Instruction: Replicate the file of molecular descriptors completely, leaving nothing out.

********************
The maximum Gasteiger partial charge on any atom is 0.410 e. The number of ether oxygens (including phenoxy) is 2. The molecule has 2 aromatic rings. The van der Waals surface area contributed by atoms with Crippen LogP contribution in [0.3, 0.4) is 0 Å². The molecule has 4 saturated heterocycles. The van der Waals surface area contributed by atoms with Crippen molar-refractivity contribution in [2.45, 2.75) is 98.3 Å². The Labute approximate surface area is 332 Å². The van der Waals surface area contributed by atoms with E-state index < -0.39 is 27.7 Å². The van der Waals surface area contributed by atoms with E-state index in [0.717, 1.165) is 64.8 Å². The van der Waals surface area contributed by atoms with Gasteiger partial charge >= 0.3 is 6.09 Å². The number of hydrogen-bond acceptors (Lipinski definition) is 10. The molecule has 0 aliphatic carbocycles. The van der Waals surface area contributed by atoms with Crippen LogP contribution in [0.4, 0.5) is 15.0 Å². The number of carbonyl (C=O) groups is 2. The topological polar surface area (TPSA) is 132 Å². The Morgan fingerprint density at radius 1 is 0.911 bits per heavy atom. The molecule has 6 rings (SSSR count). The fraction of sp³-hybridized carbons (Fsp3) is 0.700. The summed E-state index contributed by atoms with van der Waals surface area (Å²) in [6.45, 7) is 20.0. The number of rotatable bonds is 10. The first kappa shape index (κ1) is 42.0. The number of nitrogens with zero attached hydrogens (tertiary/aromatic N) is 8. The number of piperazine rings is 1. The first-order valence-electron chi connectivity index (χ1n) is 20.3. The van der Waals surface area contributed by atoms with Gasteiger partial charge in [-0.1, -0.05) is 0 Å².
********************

The maximum Gasteiger partial charge on any atom is 0.410 e. The number of ether oxygens (including phenoxy) is 2. The molecule has 2 aromatic rings. The van der Waals surface area contributed by atoms with Crippen LogP contribution in [0.3, 0.4) is 0 Å². The molecule has 4 saturated heterocycles. The van der Waals surface area contributed by atoms with Crippen molar-refractivity contribution in [2.45, 2.75) is 98.3 Å². The Labute approximate surface area is 332 Å². The van der Waals surface area contributed by atoms with E-state index < -0.39 is 27.7 Å². The van der Waals surface area contributed by atoms with E-state index in [0.717, 1.165) is 64.8 Å². The van der Waals surface area contributed by atoms with Gasteiger partial charge >= 0.3 is 6.09 Å². The number of hydrogen-bond acceptors (Lipinski definition) is 10. The molecule has 0 aliphatic carbocycles. The van der Waals surface area contributed by atoms with Crippen LogP contribution in [0.4, 0.5) is 15.0 Å². The number of carbonyl (C=O) groups is 2. The topological polar surface area (TPSA) is 132 Å². The Morgan fingerprint density at radius 1 is 0.911 bits per heavy atom. The molecule has 6 rings (SSSR count). The fraction of sp³-hybridized carbons (Fsp3) is 0.700. The summed E-state index contributed by atoms with van der Waals surface area (Å²) in [6.45, 7) is 20.0. The number of rotatable bonds is 10. The first kappa shape index (κ1) is 42.0. The number of nitrogens with zero attached hydrogens (tertiary/aromatic N) is 8. The number of piperazine rings is 1. The first-order valence-electron chi connectivity index (χ1n) is 20.3. The van der Waals surface area contributed by atoms with Gasteiger partial charge in [-0.1, -0.05) is 0 Å².